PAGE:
This is my last week home with my precious baby girl, Eve, before I return to work full time.
What an indescribable and bumpy journey maternity leave has been. It’s crazy how long and how fast it has been at the same time. We have spent so many days together- Eve and I- we’ve been on the floor, she’s been in my arms, tears have been shed (by both of us), visitors have come and gone, I have learned how to eat and nurse at the same time, Eve has learned to sleep on her own without being held.
It’s only been eight weeks, and already I’ve learned so much about parenting, about Eve, about myself.
Here are the top three things I’ve learned so far:
Humility: Oh how true it is that you will do the things you never thought you’d do when you become a parent. I look back now at some of the thoughts I had, “I will never do X”…”I will never be the mom that Y’s.” I’m embarrassed even to admit these thoughts, because how arrogant of me! Who the heck was I to make assumptions when I had absolutely no clue what it was like to be a mom.
I Don’t Have To Know Everything. Right Away. All the Time: Guys. I don’t like to feel like I don’t know what I’m doing. I especially don’t like it when the consequence of not knowing what I’m doing is an unhappy and crying (adorable, sweet) baby. Now that I’m starting to be able to understand Eve more, I’m realizing how high my expectations of myself were at first. I thought I didn’t know what I was doing as a mother- which is part of it- but it was also that it took time to get to know my daughter. There was no way I could have known what she needed or wanted right away. I am learning each day how to care for her, but I was unreasonably hard on myself in the beginning.
As I am in many areas in life. I just want to be good and competent and know what I’m doing as soon as I start anything. Many times this is simply unrealistic.
Grace, Krista, grace.
Nothing Lasts Forever: The first few weeks of maternity were tough. They. were. tough. A good friend kept telling me, “it will get better.”
-hate nursing? it will get better
-baby hardly sleeps at night? it will get better
-feel isolated and lonely? it will get better
-feel depressed? it will get better
-terrified out of your mind? it will get better
-body feels like it’s been hit by a train (and your husband touching you is absolutely out of the question)? it will get better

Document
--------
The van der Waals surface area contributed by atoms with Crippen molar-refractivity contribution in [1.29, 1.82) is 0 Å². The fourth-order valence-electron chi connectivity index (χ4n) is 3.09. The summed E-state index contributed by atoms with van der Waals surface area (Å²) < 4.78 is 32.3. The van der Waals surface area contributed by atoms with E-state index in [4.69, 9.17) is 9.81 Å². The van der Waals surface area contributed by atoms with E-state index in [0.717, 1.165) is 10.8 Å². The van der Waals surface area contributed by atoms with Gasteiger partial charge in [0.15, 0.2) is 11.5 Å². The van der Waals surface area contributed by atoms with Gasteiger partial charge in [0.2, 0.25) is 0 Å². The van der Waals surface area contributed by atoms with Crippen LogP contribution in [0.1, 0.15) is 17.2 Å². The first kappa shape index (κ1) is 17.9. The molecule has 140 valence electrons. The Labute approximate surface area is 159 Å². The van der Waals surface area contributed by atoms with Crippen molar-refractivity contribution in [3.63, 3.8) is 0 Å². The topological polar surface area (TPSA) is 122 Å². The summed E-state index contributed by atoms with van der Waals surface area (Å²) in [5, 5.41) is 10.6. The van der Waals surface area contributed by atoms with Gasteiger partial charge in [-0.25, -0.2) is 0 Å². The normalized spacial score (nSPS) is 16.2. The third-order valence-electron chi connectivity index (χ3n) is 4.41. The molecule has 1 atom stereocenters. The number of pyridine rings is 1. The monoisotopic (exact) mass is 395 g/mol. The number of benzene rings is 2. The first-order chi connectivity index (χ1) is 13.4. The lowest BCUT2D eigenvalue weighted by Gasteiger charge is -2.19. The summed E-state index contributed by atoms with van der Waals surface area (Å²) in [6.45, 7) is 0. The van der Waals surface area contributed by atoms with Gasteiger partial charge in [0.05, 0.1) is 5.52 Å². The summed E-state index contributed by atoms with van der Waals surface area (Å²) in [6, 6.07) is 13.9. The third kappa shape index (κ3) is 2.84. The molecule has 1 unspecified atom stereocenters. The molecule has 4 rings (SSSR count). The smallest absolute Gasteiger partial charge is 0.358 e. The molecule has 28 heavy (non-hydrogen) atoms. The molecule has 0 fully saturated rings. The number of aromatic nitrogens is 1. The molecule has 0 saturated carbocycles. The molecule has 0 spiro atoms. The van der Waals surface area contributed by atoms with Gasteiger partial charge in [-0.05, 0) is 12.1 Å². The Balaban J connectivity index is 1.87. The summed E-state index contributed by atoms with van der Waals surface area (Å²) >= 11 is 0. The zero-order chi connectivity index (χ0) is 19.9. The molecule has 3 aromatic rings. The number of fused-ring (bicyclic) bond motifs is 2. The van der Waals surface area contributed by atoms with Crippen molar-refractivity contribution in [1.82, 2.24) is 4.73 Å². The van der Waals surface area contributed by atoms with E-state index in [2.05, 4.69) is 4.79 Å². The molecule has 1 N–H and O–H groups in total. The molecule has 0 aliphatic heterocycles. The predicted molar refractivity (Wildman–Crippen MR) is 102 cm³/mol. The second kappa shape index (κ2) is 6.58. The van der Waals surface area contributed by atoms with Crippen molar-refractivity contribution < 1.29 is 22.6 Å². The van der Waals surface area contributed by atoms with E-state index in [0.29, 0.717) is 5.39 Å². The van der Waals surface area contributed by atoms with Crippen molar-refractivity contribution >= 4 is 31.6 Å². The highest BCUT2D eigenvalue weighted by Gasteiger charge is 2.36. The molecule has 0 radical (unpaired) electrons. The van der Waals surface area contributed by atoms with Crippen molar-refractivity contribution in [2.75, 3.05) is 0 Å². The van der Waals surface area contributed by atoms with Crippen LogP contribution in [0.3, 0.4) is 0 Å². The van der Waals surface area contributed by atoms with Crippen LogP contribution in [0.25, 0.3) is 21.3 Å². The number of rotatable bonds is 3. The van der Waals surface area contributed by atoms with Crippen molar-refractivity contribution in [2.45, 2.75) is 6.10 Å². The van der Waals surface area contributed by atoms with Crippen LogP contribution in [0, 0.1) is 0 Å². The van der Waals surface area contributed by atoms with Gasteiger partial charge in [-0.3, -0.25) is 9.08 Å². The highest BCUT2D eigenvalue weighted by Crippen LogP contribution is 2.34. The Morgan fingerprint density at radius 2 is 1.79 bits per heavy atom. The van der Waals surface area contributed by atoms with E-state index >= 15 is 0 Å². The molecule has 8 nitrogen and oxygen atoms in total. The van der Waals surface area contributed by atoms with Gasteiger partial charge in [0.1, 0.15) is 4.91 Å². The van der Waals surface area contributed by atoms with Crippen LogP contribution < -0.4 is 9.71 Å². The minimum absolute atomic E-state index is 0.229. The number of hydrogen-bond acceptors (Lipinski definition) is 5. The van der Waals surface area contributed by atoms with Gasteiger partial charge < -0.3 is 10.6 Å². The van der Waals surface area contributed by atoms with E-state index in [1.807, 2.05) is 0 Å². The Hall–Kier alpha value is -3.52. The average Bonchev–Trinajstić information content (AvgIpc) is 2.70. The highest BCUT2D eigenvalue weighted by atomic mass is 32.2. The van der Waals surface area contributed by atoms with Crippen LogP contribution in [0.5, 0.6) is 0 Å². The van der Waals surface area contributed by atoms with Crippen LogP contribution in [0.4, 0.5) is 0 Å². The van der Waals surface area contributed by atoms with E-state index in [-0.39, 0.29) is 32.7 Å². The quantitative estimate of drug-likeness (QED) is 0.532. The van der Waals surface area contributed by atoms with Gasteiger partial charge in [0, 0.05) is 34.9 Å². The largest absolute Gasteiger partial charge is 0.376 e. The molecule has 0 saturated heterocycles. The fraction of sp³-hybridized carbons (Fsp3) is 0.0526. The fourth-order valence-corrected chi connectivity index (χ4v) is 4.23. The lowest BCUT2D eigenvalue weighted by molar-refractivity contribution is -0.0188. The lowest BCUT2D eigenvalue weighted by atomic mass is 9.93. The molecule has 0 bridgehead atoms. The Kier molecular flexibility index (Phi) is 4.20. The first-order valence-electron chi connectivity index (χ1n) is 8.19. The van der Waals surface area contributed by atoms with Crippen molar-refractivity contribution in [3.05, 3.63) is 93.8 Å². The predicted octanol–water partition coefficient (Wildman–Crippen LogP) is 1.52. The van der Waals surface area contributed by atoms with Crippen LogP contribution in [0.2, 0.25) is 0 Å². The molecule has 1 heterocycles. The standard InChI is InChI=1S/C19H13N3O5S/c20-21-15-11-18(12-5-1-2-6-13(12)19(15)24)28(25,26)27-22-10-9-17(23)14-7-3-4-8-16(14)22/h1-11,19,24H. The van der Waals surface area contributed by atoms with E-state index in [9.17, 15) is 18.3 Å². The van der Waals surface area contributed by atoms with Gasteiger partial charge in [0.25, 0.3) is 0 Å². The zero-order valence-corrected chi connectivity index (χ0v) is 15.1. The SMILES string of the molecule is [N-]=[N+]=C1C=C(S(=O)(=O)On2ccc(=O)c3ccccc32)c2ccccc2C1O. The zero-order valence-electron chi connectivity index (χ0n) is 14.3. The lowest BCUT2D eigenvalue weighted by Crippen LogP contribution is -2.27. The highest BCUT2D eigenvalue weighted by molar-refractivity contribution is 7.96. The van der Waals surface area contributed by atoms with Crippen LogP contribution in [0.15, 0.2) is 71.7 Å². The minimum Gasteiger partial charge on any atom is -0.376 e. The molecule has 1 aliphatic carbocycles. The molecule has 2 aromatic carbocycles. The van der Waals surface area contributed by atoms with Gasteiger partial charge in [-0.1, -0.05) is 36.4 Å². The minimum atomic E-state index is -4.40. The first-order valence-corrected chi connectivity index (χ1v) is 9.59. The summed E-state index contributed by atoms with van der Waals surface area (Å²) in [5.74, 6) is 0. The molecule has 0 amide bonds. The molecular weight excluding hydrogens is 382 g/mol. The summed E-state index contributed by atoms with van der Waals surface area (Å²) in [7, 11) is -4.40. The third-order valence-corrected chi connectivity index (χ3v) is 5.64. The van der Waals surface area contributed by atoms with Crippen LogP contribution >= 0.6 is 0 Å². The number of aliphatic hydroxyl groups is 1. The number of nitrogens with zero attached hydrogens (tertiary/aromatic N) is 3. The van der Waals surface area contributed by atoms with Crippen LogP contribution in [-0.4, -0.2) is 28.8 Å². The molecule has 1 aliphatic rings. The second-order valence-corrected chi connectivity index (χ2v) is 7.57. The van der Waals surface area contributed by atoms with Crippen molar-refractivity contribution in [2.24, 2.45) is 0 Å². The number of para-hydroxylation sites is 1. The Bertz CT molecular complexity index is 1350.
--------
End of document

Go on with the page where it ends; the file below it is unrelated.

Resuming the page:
-heart brakes every time your baby cries? it will get better
-feel overwhelmed? it will get better
And it has.
In week four I fantasized about going back to work.
Now, in week seven, Eve is more alert and less fussy, I feel more rested and more like myself, my confidence in my parenting abilities (though still wavering) has improved, and Eve and I are much, much more bonded and attached. The thought of leaving her to return to work is a difficult one.
In the first weeks if Eve had a “bad day” I freaked out because I was sure she would be colicky for the next three months. Then she’d have a “good day” and I would be sure that she would be perfect from there on out. Not so. I’ve slowly learned that she has phases and to enjoy the good ones and ride out the hard ones.
There’s a scene in My Best Friend’s Wedding where Julia Roberts is feeling like a terrible person because she did something dreadful to hurt her best friend. Someone sits next to her in the hall and says, “My grandma always said, ‘and this too shall pass'”.
Motherhood is such a powerful reminder that every moment is just that- a moment. And that moments together make up a season. No moment lasts forever. No season lasts forever – though sometimes it feels like it does. This life on earth won’t even last forever.
This too shall pass.
I will not say I’ve learned to enjoy every moment- because some moments are are just hard- but I have learned to enjoy the many, many beautiful moments and that the hard moments will pass.
And though I don’t enjoy every moment, I am certainly grateful for this season.
So in gratefulness, and patience, and humility, I will continue to see what this little lady has to teach me.